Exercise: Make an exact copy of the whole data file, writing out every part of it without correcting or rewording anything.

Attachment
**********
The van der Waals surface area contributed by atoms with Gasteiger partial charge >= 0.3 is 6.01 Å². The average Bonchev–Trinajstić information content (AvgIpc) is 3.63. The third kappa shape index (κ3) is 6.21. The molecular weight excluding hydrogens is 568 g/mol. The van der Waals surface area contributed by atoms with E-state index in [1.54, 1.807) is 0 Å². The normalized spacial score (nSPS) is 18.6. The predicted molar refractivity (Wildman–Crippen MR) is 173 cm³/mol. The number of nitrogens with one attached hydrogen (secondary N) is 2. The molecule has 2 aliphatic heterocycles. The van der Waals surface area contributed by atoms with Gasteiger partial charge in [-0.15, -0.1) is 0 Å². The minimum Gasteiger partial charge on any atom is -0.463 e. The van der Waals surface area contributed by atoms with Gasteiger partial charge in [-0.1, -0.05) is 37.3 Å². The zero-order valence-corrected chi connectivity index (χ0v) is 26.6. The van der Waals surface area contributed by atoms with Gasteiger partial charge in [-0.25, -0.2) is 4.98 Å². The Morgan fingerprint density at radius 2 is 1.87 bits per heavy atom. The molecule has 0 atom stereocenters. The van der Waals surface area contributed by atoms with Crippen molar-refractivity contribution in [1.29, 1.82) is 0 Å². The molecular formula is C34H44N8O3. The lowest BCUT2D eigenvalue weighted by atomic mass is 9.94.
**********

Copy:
The van der Waals surface area contributed by atoms with Gasteiger partial charge >= 0.3 is 6.01 Å². The average Bonchev–Trinajstić information content (AvgIpc) is 3.63. The third kappa shape index (κ3) is 6.21. The molecular weight excluding hydrogens is 568 g/mol. The van der Waals surface area contributed by atoms with E-state index in [1.54, 1.807) is 0 Å². The normalized spacial score (nSPS) is 18.6. The predicted molar refractivity (Wildman–Crippen MR) is 173 cm³/mol. The number of nitrogens with one attached hydrogen (secondary N) is 2. The molecule has 2 aliphatic heterocycles. The van der Waals surface area contributed by atoms with Gasteiger partial charge in [-0.15, -0.1) is 0 Å². The minimum Gasteiger partial charge on any atom is -0.463 e. The van der Waals surface area contributed by atoms with Gasteiger partial charge in [-0.1, -0.05) is 37.3 Å². The zero-order valence-corrected chi connectivity index (χ0v) is 26.6. The van der Waals surface area contributed by atoms with Gasteiger partial charge in [-0.25, -0.2) is 4.98 Å². The Morgan fingerprint density at radius 2 is 1.87 bits per heavy atom. The molecule has 0 atom stereocenters. The van der Waals surface area contributed by atoms with Crippen molar-refractivity contribution in [1.29, 1.82) is 0 Å². The molecular formula is C34H44N8O3. The lowest BCUT2D eigenvalue weighted by atomic mass is 9.94.